In a recent article, The New Yorker’s music critic, Alex Ross, commented on the “atmosphere of high seriousness” that prevails at classical concerts in the West, something I experienced for myself on my first trip to the opera in New York. On a warm day, I had to wear a suit, sit perfectly still for the better part of at least 3 hours, and rush back from bathroom breaks during the intermissions; if the next act had already begun, I would be allowed to re-enter only after it ended. No cellphones rang, no one talked, and coughs were muffled into handkerchiefs or a neighbour’s conveniently located shoulder. The entire hall seemed to sweat with the exertion of 3,800 people trying to be as decorous as possible.
Sitting still: Western classical performances are serious affairs. David Lillo/AFP
The result, happily, is a deep silence in which each note is crystal clear — the audience’s gift to itself as much as its respectful tribute to the performers. It’s a tribute that doesn’t get paid very often in India. At Carnatic music concerts, I’ve seen people saunter in halfway through a piece, answer phone calls, read loudly-rustling newspapers, talk at strident volumes, and worst of all, pointedly walk out during the thani avarthanam, the percussionist’s extended solo. Decorum, visibly shaken by its utter failure to impose itself, slinks shamefacedly out the door.
Partly, this could be a throwback to Carnatic music’s roots as a temple art: its concerts were rendered as worshippers wandered in and out, bells rang, and priests chanted in the background. That temple was as much a concert hall as a town square, for people to meet for a chat. The informality is built right in; it needs only a nudge to roll it into boisterousness, incivility or outright disrespect.
But partly also, Carnatic music is a more interactive art than most — Classical 2.0, as it were. Audiences, discontented with merely sitting in their seats as passive receivers, turn a concert into a pleasant two-way exercise. They express their approval of particularly beautiful passages, using inarticulate snuffles and grunts or the more concise “shabash” and “balle”. They keep noisy time with their hands; sometimes, the entire auditorium resounds with the beat of regularly slapped thighs. They applaud spontaneously. As a concert winds down, they are also likely to make requests for favourite songs, often hollering across the auditorium like cowherds calling their cattle home.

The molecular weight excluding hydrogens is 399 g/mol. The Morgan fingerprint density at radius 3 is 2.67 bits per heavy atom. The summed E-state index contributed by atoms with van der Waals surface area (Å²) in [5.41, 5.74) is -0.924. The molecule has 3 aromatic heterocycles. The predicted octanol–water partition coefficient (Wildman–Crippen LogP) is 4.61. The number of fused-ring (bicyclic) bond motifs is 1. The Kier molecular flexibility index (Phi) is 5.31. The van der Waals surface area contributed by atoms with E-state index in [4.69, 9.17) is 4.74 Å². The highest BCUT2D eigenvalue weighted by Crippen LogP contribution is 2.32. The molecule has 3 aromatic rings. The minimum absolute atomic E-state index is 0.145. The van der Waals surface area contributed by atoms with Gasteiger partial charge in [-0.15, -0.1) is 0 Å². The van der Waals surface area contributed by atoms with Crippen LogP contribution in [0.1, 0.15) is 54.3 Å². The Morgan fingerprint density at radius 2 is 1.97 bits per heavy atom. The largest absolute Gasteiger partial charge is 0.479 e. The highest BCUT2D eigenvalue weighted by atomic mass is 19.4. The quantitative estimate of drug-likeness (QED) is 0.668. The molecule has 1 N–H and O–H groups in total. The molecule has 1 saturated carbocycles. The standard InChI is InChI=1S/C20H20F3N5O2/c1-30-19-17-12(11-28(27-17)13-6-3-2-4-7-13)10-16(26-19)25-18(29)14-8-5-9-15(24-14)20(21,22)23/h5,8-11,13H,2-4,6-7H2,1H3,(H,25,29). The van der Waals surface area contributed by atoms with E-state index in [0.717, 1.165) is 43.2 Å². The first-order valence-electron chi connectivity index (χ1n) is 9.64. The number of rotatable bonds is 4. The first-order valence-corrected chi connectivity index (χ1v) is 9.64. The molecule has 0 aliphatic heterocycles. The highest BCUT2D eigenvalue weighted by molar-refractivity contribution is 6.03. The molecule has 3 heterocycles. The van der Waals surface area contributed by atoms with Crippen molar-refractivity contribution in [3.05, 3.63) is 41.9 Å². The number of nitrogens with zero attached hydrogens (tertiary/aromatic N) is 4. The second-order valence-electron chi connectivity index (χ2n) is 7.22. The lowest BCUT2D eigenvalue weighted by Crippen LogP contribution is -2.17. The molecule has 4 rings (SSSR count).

That sort of excitable involvement is, I’ve always thought, terrific; it keeps the concert alive and charged. Decorum and respect are vital, but there is such a thing as too much staidness and sterility, something that Ross recognized in his article as well. “If the idea is to treat composers as serious artists, then concerts must become significantly more flexible,” he wrote. With a barely-contained wistfulness, he also narrated an anecdote that illustrated the old easy atmosphere of Western classical performances, which will sound very familiar to Carnatic concertgoers.
At one of his recitals, the pianist Franz Liszt was setting out to play Ludwig van Beethoven’s Kreutzer Sonata. Suddenly, there were loud calls from his audience of “Robert le Diable!” — the Giacomo Meyerbeer opera, for which Liszt had composed the enormously popular themes. History does not record whether Liszt hesitated or not. But he did abandon the Kreutzer, and he did play his music from Robert le Diable.
Write to Samanth Subramanian at firstname.lastname@example.org